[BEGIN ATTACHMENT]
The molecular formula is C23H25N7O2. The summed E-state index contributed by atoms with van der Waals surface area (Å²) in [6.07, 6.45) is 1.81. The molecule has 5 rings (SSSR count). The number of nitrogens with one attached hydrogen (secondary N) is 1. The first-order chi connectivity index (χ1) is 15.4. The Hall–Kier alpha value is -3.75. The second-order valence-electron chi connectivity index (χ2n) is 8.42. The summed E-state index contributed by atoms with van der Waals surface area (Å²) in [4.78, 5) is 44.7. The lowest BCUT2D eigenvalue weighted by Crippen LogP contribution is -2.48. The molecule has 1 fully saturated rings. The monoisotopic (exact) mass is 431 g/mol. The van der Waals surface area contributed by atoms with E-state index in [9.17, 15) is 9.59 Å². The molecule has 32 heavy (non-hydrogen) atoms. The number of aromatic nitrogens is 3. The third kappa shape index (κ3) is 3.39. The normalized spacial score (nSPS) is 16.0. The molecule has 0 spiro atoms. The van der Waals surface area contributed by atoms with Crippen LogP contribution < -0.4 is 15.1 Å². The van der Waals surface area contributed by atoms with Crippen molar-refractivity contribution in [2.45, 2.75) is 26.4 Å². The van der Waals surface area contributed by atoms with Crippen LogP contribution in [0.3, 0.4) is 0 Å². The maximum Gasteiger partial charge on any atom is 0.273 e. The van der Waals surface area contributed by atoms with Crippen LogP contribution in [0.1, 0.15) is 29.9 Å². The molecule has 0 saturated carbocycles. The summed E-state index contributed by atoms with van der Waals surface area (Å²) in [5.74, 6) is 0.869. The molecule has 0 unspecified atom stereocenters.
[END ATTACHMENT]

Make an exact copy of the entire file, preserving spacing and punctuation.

The molecular formula is C23H25N7O2. The summed E-state index contributed by atoms with van der Waals surface area (Å²) in [6.07, 6.45) is 1.81. The molecule has 5 rings (SSSR count). The number of nitrogens with one attached hydrogen (secondary N) is 1. The first-order chi connectivity index (χ1) is 15.4. The Hall–Kier alpha value is -3.75. The second-order valence-electron chi connectivity index (χ2n) is 8.42. The summed E-state index contributed by atoms with van der Waals surface area (Å²) in [4.78, 5) is 44.7. The lowest BCUT2D eigenvalue weighted by Crippen LogP contribution is -2.48. The molecule has 1 fully saturated rings. The monoisotopic (exact) mass is 431 g/mol. The van der Waals surface area contributed by atoms with E-state index in [9.17, 15) is 9.59 Å². The molecule has 32 heavy (non-hydrogen) atoms. The number of aromatic nitrogens is 3. The third kappa shape index (κ3) is 3.39. The normalized spacial score (nSPS) is 16.0. The molecule has 0 spiro atoms. The van der Waals surface area contributed by atoms with Crippen LogP contribution < -0.4 is 15.1 Å². The van der Waals surface area contributed by atoms with Crippen molar-refractivity contribution in [2.45, 2.75) is 26.4 Å². The van der Waals surface area contributed by atoms with Crippen LogP contribution in [0.3, 0.4) is 0 Å². The maximum Gasteiger partial charge on any atom is 0.273 e. The van der Waals surface area contributed by atoms with Crippen LogP contribution in [0.1, 0.15) is 29.9 Å². The molecule has 0 saturated carbocycles. The summed E-state index contributed by atoms with van der Waals surface area (Å²) in [5.74, 6) is 0.869. The molecule has 0 unspecified atom stereocenters.